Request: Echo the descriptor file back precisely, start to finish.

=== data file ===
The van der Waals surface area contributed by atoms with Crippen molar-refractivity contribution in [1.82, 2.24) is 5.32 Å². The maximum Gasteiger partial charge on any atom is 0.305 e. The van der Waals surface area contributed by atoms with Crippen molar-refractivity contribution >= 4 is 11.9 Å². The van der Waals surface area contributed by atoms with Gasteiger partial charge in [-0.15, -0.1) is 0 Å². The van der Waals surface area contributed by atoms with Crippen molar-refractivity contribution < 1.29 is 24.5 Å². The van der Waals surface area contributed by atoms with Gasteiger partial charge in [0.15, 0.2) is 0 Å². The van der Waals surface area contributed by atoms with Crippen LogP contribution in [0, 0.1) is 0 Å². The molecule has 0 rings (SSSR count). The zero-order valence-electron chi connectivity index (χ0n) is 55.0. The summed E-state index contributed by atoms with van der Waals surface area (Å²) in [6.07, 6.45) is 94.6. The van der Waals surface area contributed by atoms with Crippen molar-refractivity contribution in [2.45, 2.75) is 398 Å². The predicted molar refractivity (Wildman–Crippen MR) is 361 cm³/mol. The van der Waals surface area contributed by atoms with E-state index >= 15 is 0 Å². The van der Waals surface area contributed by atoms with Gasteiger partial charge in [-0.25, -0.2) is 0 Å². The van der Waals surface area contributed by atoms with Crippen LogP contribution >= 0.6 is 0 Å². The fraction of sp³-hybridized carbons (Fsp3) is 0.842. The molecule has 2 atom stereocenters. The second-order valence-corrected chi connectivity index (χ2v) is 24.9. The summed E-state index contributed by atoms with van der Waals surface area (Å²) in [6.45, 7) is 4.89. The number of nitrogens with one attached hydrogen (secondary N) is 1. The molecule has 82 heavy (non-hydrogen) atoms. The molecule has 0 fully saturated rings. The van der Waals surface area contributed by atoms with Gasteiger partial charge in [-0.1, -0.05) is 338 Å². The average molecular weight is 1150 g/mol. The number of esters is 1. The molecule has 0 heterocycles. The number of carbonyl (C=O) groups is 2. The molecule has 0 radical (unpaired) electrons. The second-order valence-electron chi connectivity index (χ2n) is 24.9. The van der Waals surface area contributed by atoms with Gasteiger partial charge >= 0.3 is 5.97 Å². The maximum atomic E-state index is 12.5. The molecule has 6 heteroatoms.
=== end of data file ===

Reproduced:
The van der Waals surface area contributed by atoms with Crippen molar-refractivity contribution in [1.82, 2.24) is 5.32 Å². The maximum Gasteiger partial charge on any atom is 0.305 e. The van der Waals surface area contributed by atoms with Crippen molar-refractivity contribution >= 4 is 11.9 Å². The van der Waals surface area contributed by atoms with Gasteiger partial charge in [-0.15, -0.1) is 0 Å². The van der Waals surface area contributed by atoms with Crippen molar-refractivity contribution < 1.29 is 24.5 Å². The van der Waals surface area contributed by atoms with Gasteiger partial charge in [0.15, 0.2) is 0 Å². The van der Waals surface area contributed by atoms with Crippen LogP contribution in [0, 0.1) is 0 Å². The molecule has 0 rings (SSSR count). The zero-order valence-electron chi connectivity index (χ0n) is 55.0. The summed E-state index contributed by atoms with van der Waals surface area (Å²) in [6.07, 6.45) is 94.6. The van der Waals surface area contributed by atoms with Crippen molar-refractivity contribution in [2.45, 2.75) is 398 Å². The predicted molar refractivity (Wildman–Crippen MR) is 361 cm³/mol. The van der Waals surface area contributed by atoms with E-state index >= 15 is 0 Å². The van der Waals surface area contributed by atoms with Gasteiger partial charge in [-0.25, -0.2) is 0 Å². The van der Waals surface area contributed by atoms with Crippen LogP contribution >= 0.6 is 0 Å². The fraction of sp³-hybridized carbons (Fsp3) is 0.842. The molecule has 2 atom stereocenters. The second-order valence-corrected chi connectivity index (χ2v) is 24.9. The summed E-state index contributed by atoms with van der Waals surface area (Å²) in [6.45, 7) is 4.89. The number of nitrogens with one attached hydrogen (secondary N) is 1. The molecule has 82 heavy (non-hydrogen) atoms. The molecule has 0 fully saturated rings. The van der Waals surface area contributed by atoms with Gasteiger partial charge in [-0.1, -0.05) is 338 Å². The average molecular weight is 1150 g/mol. The number of esters is 1. The molecule has 0 heterocycles. The number of carbonyl (C=O) groups is 2. The molecule has 0 radical (unpaired) electrons. The second-order valence-electron chi connectivity index (χ2n) is 24.9. The van der Waals surface area contributed by atoms with Gasteiger partial charge >= 0.3 is 5.97 Å². The maximum atomic E-state index is 12.5. The molecule has 6 heteroatoms.